William Addams Williams

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William Addams Williams
MP
Born 1787
Died 1861
Nationality Welsh
Occupation
  • Lawyer
  • Landowner
  • Politician
Known for MP for Monmouthshire
Political party
Whig
Relatives Samuel Marsh (Maternal grandfather)

William Addams Williams (1787–1861) was a Welsh lawyer, landowner and politician.

Life[edit]

He was the eldest son of William Addams Williams of Llangibby Castle, and Caroline Marsh; she was the daughter of Samuel Marsh, who served as Member of Parliament for Chippenham.[1][2]

Addams Williams married, through his connection and godfather Rev. George Avery Hatch, into a clerical family with a Welsh background at The Ham, Glamorgan. His wife, Anna Louisa Nicholl, was the daughter of Rev. Illtyd Nicholl, of Tredington parish in Worcestershire, and Anne Hatch (sister of George Avery); her brothers included Whitlock Nicholl the physician, and Illtyd Nicholl who inherited property near Usk.[1][3]

With his wife Anna Louisa, Addams Williams had four children; one son and three daughters.[4] William Evans the clerical footballer was a grandson.[5]

Career[edit]

Addams Williams succeeded his father in 1823, at which point he may have given up his legal practice.[1][6] He became closely involved in local politics, and in particular in the Monmouth Boroughs constituency. He became the High Sheriff of Monmouthshire in 1827.[6] He was elected MP for the county constituency of Monmouthshire in 1831, as a Whig, at the time of the Great Reform Bill, after Sir Charles Morgan, 2nd Baronet as one of the sitting MPs had voted for a wrecking amendment.[7] He was elected unopposed, a tribute to personal popularity rather than his reformist views, however.[8] He was in fact one of the small group of reformist pushing ministers to go further than the Reform Act of 1832 that resulted.[9] Sir Hopton Williams, Addams Williams' great-great-grandfather, was the last person from the family to hold the Monmouth seat, in 1708.[1]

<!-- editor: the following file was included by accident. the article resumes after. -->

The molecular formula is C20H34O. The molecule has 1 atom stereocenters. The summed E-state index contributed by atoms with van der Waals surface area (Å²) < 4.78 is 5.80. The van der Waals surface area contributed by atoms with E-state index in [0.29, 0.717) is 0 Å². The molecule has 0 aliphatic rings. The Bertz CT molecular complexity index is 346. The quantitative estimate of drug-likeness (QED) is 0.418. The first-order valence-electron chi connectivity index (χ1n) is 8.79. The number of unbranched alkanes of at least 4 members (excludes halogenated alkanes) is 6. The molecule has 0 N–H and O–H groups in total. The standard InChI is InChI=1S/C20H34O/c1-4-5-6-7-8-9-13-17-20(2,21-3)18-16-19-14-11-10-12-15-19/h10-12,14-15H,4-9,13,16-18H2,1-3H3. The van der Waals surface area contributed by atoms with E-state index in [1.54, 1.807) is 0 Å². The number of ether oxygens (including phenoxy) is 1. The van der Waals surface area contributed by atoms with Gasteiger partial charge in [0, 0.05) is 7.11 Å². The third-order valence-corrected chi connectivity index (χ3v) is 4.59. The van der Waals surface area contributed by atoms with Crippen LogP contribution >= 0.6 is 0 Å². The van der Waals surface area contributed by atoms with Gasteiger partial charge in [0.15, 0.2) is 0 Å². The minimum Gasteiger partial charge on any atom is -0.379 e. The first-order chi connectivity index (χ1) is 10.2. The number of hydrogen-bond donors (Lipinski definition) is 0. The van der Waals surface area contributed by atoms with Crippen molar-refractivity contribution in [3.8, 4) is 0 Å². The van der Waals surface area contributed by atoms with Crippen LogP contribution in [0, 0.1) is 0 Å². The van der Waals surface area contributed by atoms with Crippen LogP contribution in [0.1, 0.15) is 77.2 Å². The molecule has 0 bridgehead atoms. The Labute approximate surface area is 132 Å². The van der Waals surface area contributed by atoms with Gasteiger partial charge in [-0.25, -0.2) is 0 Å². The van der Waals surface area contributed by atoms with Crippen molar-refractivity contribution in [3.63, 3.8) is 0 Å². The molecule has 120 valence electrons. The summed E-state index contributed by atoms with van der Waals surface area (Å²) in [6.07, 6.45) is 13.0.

As MP Addams Williams was involved in a Monmouth roads bill.[10] He spoke against a private enclosure bill, for St Harmon, but it received a second reading.[11] During his career Addams Williams ensured that both local and national newspapers were informed when they omitted or incorrectly inserted him in their published division lists. He resigned his seat in 1841, in bad health.[1]

References[edit]

  1. ^ a b c d e Fisher, D.R. (2009). The House of Commons, 1820–1832: Addams Williams, William (1787–1861), of Llangibby Castle, Mon.. Cambridge ; New York: Cambridge University Press Series: History of Parliament. ISBN 9780521193146. Retrieved 21 May 2012. 
  2. ^ historyofparliamentonline.org Marsh, Samuel (?1736–95), of Battersea, Surr. and Uxbridge, Mdx.
  3. ^  "Nicoll, Whitelock". Dictionary of National Biography. London: Smith, Elder & Co. 1885–1900. 
  4. ^ Bernard Burke (1863). A Genealogical and Heraldic Dictionary of the Landed Gentry of Great Britain and Ireland. Harrison. p. 1666. Retrieved 16 May 2012. 
  5. ^ Bernard Burke, A Genealogical and Heraldic History of the Landed Gentry of Great Britain and Ireland (1894)p. 2217; archive.org.
  6. ^ a b Fisher, D.R. (2009). The House of Commons, 1820–1832: VI. The Members. Cambridge ; New York: Cambridge University Press Series: History of Parliament. ISBN 9780521193146. Retrieved 21 May 2012. 
  7. ^ Fisher, D.R. (2009). The House of Commons, 1820–1832: Monmouthshire. Cambridge ; New York: Cambridge University Press Series: History of Parliament. ISBN 9780521193146. Retrieved 21 May 2012. 
  8. ^ Gwent local history – 79 Autumn 1995 A view of the county, c.1850, p. 10.
  9. ^ Fisher, D.R. (2009). The House of Commons, 1820–1832: VIII. Politics and Parties. Cambridge ; New York: Cambridge University Press Series: History of Parliament. ISBN 9780521193146. Retrieved 21 May 2012. 
  10. ^ Fisher, D.R. (2009). The House of Commons, 1820–1832: Glamorgan. Cambridge ; New York: Cambridge University Press Series: History of Parliament. ISBN 9780521193146. Retrieved 21 May 2012. 
  11. ^ John Henry Barrow (1840). The Mirror of Parliament for the ... session of the ... Parliament of Great Britain and Ireland. Longman, Orme, Brown, Green & Longmans. pp. 3029–30. Retrieved 17 May 2012. 
Parliament of the United Kingdom
Preceded by
Lt Col Sir Charles Gould Morgan
Member of Parliament for Monmouthshire
1831–1841
With: Lord Granville Somerset
Succeeded by
Charles Octavius Swinnerton Morgan